Copyright © 1998 - 2014 Jim Freda, All Rights Reserved

Articles by Captain Jim Freda

Capt. Jim FREDAEmail Captain Jim Freda

Jim Freda is a highly respected charter captain, author, outdoor writer, seminar speaker, and photographer. His first book Fishing the New Jersey Coast, has been a best seller and received the “New Jersey Center for the Book Award” as one of the most notable NJ books. He co-authored a second book Saltwater Fishing a Tactical Approach, A Guide for Northeast Beach and Boat Fishermen, with his Shore Catch associates Capt Gene Quigley and Shell E. Caris.

Jim has weekly fishing columns that appear in the Bergen Record, NJ's second largest newspaper and the Coast Star and Ocean Star newspapers of Monmouth and Ocean Counties. Nationally, Jim is a contributing editor for Fly Fishing in Saltwaters magazine and also writes for Fly Fisherman magazine, Saltwater Sportsman, Eastern Fly Fishing, Big Game Journal, and Regionally he writes for On the Water magazine where he has is own monthly column, The Fisherman magazine and the NJ Federation of Sportsman Clubs newspaper.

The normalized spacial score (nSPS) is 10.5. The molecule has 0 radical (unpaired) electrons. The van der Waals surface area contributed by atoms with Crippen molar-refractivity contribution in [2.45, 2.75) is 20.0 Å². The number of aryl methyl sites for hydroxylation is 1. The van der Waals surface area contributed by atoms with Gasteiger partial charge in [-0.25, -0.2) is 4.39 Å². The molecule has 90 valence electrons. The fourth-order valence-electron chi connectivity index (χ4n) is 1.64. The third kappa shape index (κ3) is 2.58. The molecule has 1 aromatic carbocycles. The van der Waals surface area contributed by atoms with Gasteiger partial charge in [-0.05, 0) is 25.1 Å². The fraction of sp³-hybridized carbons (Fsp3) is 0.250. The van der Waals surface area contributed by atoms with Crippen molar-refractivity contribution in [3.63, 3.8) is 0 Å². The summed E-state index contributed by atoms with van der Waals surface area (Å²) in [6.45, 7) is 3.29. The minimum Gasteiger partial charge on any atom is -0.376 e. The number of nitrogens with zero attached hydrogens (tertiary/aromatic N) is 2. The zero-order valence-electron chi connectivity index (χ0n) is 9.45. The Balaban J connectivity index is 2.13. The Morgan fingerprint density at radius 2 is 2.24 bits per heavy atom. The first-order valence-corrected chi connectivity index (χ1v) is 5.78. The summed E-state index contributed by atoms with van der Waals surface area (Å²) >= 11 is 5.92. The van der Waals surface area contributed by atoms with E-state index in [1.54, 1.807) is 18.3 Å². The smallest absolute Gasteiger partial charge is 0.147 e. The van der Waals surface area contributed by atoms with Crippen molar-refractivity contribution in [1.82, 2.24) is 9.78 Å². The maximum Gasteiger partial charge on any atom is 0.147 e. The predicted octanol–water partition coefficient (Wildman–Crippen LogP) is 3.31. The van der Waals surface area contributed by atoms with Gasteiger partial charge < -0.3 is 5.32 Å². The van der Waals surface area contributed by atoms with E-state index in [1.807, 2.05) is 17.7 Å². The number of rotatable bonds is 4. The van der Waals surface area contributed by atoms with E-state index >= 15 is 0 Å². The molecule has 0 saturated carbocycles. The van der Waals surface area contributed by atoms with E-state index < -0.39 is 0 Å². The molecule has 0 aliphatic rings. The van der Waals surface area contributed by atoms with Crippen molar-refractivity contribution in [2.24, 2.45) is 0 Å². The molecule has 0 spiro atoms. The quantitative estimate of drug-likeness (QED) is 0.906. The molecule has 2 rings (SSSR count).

As a seminar speaker Jim is featured as one of the celebrities on the Saltwater Sportsman National Seminar Series, as one of the “Stars of the Show” at the Fly Fishing Show in Somerset, NJ, the Northeast’s largest fly fishing show and is on the National Pro Seminar slate at the Toyota Saltwater Expo also in Somerset. He is also regularly featured each year at many of the local fishing clubs in the surrounding area including the State’s two largest clubs the Hudson River Fishermen’s Association and the Saltwater Anglers of Bergen County. Capt Jim has also been a guest speaker at all the Trout Unlimited Clubs in New Jersey and Pennsylvania. Jim has also been a special guest speaker at the Bloomberg Network in New York City.

He is a member of the National Factory Pro Team for St. Croix Rods and pro staff for Fins Fishing Line, AVET Reels, Spro, Gamakatsu, Hogy, Korkers, Costa Del Mar, Columbia Sportswear and Aquaskinz.